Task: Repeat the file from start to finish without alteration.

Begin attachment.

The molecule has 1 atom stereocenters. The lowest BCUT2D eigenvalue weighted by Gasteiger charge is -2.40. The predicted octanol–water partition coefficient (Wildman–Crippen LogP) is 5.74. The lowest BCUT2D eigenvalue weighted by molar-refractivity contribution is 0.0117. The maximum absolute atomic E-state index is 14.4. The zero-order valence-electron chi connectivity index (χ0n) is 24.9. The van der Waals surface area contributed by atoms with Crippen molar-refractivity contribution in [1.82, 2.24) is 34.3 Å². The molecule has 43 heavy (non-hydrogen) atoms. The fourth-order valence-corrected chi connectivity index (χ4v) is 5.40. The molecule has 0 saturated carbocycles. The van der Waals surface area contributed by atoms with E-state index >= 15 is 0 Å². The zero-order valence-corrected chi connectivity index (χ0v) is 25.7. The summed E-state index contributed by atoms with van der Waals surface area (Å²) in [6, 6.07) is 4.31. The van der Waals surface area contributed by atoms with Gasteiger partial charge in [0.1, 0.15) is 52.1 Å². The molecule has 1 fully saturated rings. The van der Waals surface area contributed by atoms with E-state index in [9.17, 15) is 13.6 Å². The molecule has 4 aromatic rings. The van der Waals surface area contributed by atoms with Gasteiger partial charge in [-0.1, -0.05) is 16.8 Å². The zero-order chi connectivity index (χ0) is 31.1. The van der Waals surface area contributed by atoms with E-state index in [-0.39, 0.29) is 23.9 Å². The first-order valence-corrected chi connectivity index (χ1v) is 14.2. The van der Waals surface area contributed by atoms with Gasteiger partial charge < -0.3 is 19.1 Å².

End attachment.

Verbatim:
The molecule has 1 atom stereocenters. The lowest BCUT2D eigenvalue weighted by Gasteiger charge is -2.40. The predicted octanol–water partition coefficient (Wildman–Crippen LogP) is 5.74. The lowest BCUT2D eigenvalue weighted by molar-refractivity contribution is 0.0117. The maximum absolute atomic E-state index is 14.4. The zero-order valence-electron chi connectivity index (χ0n) is 24.9. The van der Waals surface area contributed by atoms with Crippen molar-refractivity contribution in [1.82, 2.24) is 34.3 Å². The molecule has 43 heavy (non-hydrogen) atoms. The fourth-order valence-corrected chi connectivity index (χ4v) is 5.40. The molecule has 0 saturated carbocycles. The van der Waals surface area contributed by atoms with E-state index >= 15 is 0 Å². The zero-order valence-corrected chi connectivity index (χ0v) is 25.7. The summed E-state index contributed by atoms with van der Waals surface area (Å²) in [6, 6.07) is 4.31. The van der Waals surface area contributed by atoms with Gasteiger partial charge in [0.1, 0.15) is 52.1 Å². The molecule has 1 fully saturated rings. The van der Waals surface area contributed by atoms with E-state index in [9.17, 15) is 13.6 Å². The molecule has 4 aromatic rings. The van der Waals surface area contributed by atoms with Gasteiger partial charge in [-0.1, -0.05) is 16.8 Å². The zero-order chi connectivity index (χ0) is 31.1. The van der Waals surface area contributed by atoms with E-state index in [-0.39, 0.29) is 23.9 Å². The first-order valence-corrected chi connectivity index (χ1v) is 14.2. The van der Waals surface area contributed by atoms with Gasteiger partial charge < -0.3 is 19.1 Å².